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12 Unexpected Subjects for Musicals

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Apparently, on Broadway and elsewhere, one can break out into song over any topic imaginable, no matter how odd. Here are a dozen real-life musicals covering such weird and improbable subjects as Jerry Springer, Hannibal Lecter, and public restrooms.

1. Octomom! The Musical (2009)

Photo courtesy Octomom! The Musical

Shamelessly satirical, this retelling of modern celebrity Nadya Suleman and her famed octuplets’ rise to fame debuted in Los Angeles. But was the real Suleman invited? “We have a whole row of seats—14 of them—reserved just for her,” said director Chris Voltaire. It's no longer playing, but you can see the whole show on YouTube.

2. Moby Dick (1992)

A musical adaptation of the classic novel? Not by a long shot. Instead, we get phallic puns. A handful of scantily-clad schoolgirls plan to rescue their struggling academy by staging the Herman Melville story in a local swimming pool. The title lends itself to plenty of unfortunate innuendos and this production left no double entendre unexplored.

3. Urinetown (2001)

Proof that a weird musical isn’t necessarily a bad one, Urinetown took home three Tony Awards. That’s quite impressive for a show about a city in which private toilets are outlawed and the citizenry is forced to utilize pay-toilets instead.

4. Ben Franklin in Paris (1964)

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Ben Franklin in Paris tracks the beloved founding father’s diplomatic efforts in Europe and includes such musical numbers as “I Invented Myself” and “God Bless the Human Elbow."

5. Charles Darwin: Live and in Concert (2001)

Think Benjamin Franklin’s an unorthodox subject for a musical? Try Charles Darwin. This one-man show features what star and lyricist Richard Milner (a singer/anthropologist) describes as “antiquarian rap.”

6. Carrie (1988)

Stephen King on Broadway? Based on the novel of the same name, Carrie herself is an awkward teenager with an abusive mother, telekinetic powers, and a violent menstruation phobia. Predictably, it didn’t fare well: The New Yorker even asked various playwrights if Carrie was “The Worst Musical of All Time.” Ouch! An Off-Broadway revival this year didn't fare much better.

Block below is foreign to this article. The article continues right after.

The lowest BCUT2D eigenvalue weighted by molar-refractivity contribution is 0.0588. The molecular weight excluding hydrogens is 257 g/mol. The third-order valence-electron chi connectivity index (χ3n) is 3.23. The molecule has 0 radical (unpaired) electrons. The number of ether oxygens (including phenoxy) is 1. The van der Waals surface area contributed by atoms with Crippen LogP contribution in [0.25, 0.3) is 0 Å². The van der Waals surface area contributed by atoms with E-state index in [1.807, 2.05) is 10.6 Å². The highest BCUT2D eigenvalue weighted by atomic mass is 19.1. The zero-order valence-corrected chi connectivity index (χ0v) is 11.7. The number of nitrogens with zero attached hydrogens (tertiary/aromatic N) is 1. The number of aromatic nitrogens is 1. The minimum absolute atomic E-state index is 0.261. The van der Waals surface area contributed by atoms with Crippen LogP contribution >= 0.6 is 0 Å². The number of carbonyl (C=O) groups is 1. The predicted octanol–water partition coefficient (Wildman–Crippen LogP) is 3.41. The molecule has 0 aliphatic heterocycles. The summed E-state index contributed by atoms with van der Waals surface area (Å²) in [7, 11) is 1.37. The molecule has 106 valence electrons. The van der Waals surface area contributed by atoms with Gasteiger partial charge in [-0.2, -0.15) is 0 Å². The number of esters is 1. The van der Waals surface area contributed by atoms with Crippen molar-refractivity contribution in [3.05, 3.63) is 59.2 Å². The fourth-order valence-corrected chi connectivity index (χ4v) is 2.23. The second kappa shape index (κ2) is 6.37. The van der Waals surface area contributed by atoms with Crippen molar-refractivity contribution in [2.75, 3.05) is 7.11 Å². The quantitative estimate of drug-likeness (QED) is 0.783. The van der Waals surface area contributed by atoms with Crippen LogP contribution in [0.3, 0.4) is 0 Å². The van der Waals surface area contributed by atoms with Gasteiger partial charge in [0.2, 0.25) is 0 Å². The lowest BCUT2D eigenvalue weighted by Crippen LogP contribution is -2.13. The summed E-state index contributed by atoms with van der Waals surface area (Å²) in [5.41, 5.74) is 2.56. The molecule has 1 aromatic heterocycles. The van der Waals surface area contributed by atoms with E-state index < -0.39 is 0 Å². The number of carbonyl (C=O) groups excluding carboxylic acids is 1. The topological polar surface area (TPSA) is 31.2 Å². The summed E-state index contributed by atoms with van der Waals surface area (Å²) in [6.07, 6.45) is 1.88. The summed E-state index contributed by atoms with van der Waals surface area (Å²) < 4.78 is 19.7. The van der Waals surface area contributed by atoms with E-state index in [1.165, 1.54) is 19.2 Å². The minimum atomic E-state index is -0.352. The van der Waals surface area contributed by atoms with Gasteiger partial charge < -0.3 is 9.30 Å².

7. Silence! The Musical (2005)

“Hello, Clarice!” This foul-mouthed off-Broadway farce bills itself as “the unauthorized parody of The Silence of the Lambs" and sports a biting sense of humor. Included are gratuitous violence, songs about nether-regions, and tap-dancing sheep.

8. Via Galactia (1972)

Via Galactia was intended to be a landmark in theatrical special effects and included UFOs and lasers with a plot set 1000 years in the future. Yet this strange show was the first Broadway production to lose over $1 million. In the words of one witness, “Via Galactica seemed plagued from the start. For a moment the show was to be called up, but when posted next to the Uris [the theater it debuted in] name on the marquee, it sent an unfortunate message.”

9. Hope! Das Obama Musical (2010)

It’s a German musical about the political rise of President Obama. Need I say more?

10. It’s A Bird, It’s A Plane… It’s Superman! (1966)

Spider-Man wasn’t the first superhero to get the Broadway treatment. That honor goes to the man of steel himself, Superman. The show was adapted into a TV special in 1975 and the clip above has to be seen to be believed (“Oh, Superman, you’re WONDERFUL!” “Yeah, I know.”)

11. Jerry Springer: The Opera (2003)

Despite the title, this show does include spoken dialogue. Unsurprisingly, however, it does not include any semblance of class. Even less startling was the inevitable controversy this musical caused when BBC opted to air a staging of it in 2005 (The Daily Mail newspaper counted “8,000 cases of swearing”).

12. Triassic Parq (2012)

A phony Morgan Freeman narrates the dramatic story of a Tyrannosaur sex-change. I am not kidding one bit about this. This parody of Jurassic Park is told from the perspective of some genetically-revived dinos dwelling on a tropical island who hail the local laboratory as their deity. Live actors in colorful clothing bring these singing saurians to life.

For 12-12-12, we’ll be posting twenty-four '12 lists' throughout the day. Check back 12 minutes after every hour for the latest installment, or see them all here.